Perhaps an overhaul of Medicare is in order [UPDATED]Published 4:12am Monday, December 9, 2013 Updated 6:15am Monday, December 9, 2013
As a small business operator and concerned observer of events I am concerned about some traditional American values which are undermined with implementation of Obamacare: the program gives higher priorities to non-citizens over American citizens, and gives higher priorities and funding to able-bodied people than to disabled people in need.
How is this done? Obamacare has special provisions for non-citizen residents to receive federally subsidized insurance, and, by these actions gives more and better coverage than to American citizens.
In states which expand their Medicaid programs, citizens with incomes less than 138 percent of federal poverty level are au tomatically enrolled in Medicaid, but non citizens receive subsidies to buy better coverage through Obamacare exchanges.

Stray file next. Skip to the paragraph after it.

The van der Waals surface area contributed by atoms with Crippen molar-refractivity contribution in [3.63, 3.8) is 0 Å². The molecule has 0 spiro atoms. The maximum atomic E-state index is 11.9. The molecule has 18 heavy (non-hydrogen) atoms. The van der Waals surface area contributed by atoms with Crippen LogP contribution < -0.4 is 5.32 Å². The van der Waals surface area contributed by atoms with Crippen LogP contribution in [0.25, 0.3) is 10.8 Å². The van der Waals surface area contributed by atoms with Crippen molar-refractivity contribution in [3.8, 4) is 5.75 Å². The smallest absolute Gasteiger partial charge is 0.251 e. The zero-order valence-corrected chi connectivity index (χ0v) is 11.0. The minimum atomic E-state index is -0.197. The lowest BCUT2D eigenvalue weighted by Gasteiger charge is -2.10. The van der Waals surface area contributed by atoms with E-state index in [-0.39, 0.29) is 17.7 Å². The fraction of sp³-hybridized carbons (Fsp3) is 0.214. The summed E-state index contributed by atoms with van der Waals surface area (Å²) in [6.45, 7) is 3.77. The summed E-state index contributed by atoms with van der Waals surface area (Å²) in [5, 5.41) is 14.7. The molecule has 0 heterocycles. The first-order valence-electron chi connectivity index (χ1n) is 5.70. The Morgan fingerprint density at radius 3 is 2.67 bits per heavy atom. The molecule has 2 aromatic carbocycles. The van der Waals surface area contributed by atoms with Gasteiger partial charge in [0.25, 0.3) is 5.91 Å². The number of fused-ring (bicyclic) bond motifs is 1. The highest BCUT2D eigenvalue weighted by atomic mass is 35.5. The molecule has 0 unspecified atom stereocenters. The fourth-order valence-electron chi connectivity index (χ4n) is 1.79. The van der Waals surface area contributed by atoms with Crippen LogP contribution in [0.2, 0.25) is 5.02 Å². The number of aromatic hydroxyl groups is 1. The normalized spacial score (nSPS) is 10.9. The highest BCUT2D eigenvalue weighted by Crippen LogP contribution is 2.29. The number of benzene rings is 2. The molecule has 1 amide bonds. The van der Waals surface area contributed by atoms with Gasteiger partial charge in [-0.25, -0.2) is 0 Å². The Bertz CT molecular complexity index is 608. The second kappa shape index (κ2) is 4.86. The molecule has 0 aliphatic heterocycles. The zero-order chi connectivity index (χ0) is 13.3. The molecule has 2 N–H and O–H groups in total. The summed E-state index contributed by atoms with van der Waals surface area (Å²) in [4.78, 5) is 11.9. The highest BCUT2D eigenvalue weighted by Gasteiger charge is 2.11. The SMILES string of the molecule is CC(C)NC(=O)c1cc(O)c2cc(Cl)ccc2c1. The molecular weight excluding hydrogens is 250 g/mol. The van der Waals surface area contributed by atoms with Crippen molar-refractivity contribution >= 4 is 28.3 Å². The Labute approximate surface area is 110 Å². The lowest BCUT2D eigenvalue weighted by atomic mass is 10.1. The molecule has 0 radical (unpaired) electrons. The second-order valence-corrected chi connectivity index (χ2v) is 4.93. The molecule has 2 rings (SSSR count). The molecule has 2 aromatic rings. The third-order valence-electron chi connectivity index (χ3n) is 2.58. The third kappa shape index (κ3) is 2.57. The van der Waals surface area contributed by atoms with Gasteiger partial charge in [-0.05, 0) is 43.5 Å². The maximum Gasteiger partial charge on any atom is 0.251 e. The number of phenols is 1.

Thus, Obamacare dumps millions of Americans into the inefficient Medicaid program while granting many non-citizens the means to buy health plans of their own choosing, subsidized by American citizens.
Does it make sense to offer non-citizens more and better coverage than American citizens? Might this encourage immigration to the U.S.A. by people seeking taxpayer-funded welfare programs?
Our country has public safety nets for those truly in need due to disabilities. Yet, when Obamacare spends over $700 billion on its huge Medicaid expansion a greater emphasis is placed on able-bodied adults than the disabled, which Medicare was intended to serve.
By extending health coverage to those who are able to work, Obamacare reduces and jeopardizes coverage for disabled Americans.
Will Obama’s subsidies for health care to millions of unemployed and underemployed people accelerate an uncontrolled expansion of a permanent underclass who have scant financial incentive to work?
Effective reform cannot come from adding able-bodied adults to an overburdened program.
Should not Congress and the president re-focus their efforts toward improving Medicaid’s quality, and restore its emphasis to provide care for the truly needy?